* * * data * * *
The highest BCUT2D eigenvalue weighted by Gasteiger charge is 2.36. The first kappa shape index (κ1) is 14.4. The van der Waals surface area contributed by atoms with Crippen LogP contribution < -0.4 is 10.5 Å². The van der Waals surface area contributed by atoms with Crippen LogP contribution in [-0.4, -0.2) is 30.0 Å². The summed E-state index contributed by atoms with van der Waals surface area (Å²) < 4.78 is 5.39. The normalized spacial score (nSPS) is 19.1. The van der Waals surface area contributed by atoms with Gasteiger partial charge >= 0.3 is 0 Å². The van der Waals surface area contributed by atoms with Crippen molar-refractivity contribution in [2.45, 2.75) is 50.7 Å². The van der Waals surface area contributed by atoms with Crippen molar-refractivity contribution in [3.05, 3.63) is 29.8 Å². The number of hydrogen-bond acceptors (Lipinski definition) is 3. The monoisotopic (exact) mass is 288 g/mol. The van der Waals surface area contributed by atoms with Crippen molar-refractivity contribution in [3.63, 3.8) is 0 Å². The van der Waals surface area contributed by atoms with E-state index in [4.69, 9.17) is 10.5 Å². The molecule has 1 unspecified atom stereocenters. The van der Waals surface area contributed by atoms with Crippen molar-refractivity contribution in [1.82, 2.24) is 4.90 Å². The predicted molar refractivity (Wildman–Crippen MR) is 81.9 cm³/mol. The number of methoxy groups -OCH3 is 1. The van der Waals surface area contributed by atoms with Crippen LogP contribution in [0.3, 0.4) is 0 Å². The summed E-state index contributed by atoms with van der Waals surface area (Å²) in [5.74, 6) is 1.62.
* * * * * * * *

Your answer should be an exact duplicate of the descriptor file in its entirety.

The highest BCUT2D eigenvalue weighted by Gasteiger charge is 2.36. The first kappa shape index (κ1) is 14.4. The van der Waals surface area contributed by atoms with Crippen LogP contribution < -0.4 is 10.5 Å². The van der Waals surface area contributed by atoms with Crippen LogP contribution in [-0.4, -0.2) is 30.0 Å². The summed E-state index contributed by atoms with van der Waals surface area (Å²) < 4.78 is 5.39. The normalized spacial score (nSPS) is 19.1. The van der Waals surface area contributed by atoms with Gasteiger partial charge >= 0.3 is 0 Å². The van der Waals surface area contributed by atoms with Crippen molar-refractivity contribution in [2.45, 2.75) is 50.7 Å². The van der Waals surface area contributed by atoms with Crippen molar-refractivity contribution in [3.05, 3.63) is 29.8 Å². The number of hydrogen-bond acceptors (Lipinski definition) is 3. The monoisotopic (exact) mass is 288 g/mol. The van der Waals surface area contributed by atoms with Crippen molar-refractivity contribution in [3.63, 3.8) is 0 Å². The van der Waals surface area contributed by atoms with E-state index in [4.69, 9.17) is 10.5 Å². The molecule has 1 unspecified atom stereocenters. The van der Waals surface area contributed by atoms with Crippen molar-refractivity contribution in [1.82, 2.24) is 4.90 Å². The predicted molar refractivity (Wildman–Crippen MR) is 81.9 cm³/mol. The number of methoxy groups -OCH3 is 1. The van der Waals surface area contributed by atoms with Crippen LogP contribution in [0.3, 0.4) is 0 Å². The summed E-state index contributed by atoms with van der Waals surface area (Å²) in [5.74, 6) is 1.62.